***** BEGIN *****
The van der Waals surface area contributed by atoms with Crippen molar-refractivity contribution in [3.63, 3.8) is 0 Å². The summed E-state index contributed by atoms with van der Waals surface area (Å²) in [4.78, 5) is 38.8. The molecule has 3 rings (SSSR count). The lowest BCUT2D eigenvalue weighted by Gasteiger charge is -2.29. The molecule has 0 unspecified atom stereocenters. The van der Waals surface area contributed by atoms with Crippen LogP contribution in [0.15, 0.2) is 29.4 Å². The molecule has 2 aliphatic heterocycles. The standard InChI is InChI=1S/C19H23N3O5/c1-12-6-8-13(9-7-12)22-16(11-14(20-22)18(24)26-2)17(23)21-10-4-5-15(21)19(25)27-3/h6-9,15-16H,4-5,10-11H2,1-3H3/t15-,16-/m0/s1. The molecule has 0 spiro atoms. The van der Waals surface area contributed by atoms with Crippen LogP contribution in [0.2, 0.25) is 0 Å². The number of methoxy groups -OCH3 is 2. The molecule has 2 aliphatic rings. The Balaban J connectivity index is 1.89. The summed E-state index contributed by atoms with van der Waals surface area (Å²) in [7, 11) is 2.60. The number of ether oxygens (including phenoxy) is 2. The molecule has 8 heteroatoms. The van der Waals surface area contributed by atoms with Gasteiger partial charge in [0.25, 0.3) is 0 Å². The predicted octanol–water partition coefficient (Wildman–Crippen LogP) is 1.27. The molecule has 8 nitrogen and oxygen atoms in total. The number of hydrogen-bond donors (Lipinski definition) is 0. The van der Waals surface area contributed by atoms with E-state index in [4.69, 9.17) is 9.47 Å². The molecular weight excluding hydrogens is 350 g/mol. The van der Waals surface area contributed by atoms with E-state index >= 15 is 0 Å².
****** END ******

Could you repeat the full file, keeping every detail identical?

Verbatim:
The van der Waals surface area contributed by atoms with Crippen molar-refractivity contribution in [3.63, 3.8) is 0 Å². The summed E-state index contributed by atoms with van der Waals surface area (Å²) in [4.78, 5) is 38.8. The molecule has 3 rings (SSSR count). The lowest BCUT2D eigenvalue weighted by Gasteiger charge is -2.29. The molecule has 0 unspecified atom stereocenters. The van der Waals surface area contributed by atoms with Crippen LogP contribution in [0.15, 0.2) is 29.4 Å². The molecule has 2 aliphatic heterocycles. The standard InChI is InChI=1S/C19H23N3O5/c1-12-6-8-13(9-7-12)22-16(11-14(20-22)18(24)26-2)17(23)21-10-4-5-15(21)19(25)27-3/h6-9,15-16H,4-5,10-11H2,1-3H3/t15-,16-/m0/s1. The molecule has 0 spiro atoms. The van der Waals surface area contributed by atoms with Crippen LogP contribution in [0.2, 0.25) is 0 Å². The number of methoxy groups -OCH3 is 2. The molecule has 2 aliphatic rings. The Balaban J connectivity index is 1.89. The summed E-state index contributed by atoms with van der Waals surface area (Å²) in [7, 11) is 2.60. The number of ether oxygens (including phenoxy) is 2. The molecule has 8 heteroatoms. The van der Waals surface area contributed by atoms with Gasteiger partial charge in [0.25, 0.3) is 0 Å². The predicted octanol–water partition coefficient (Wildman–Crippen LogP) is 1.27. The molecule has 8 nitrogen and oxygen atoms in total. The number of hydrogen-bond donors (Lipinski definition) is 0. The van der Waals surface area contributed by atoms with E-state index in [4.69, 9.17) is 9.47 Å². The molecular weight excluding hydrogens is 350 g/mol. The van der Waals surface area contributed by atoms with E-state index >= 15 is 0 Å².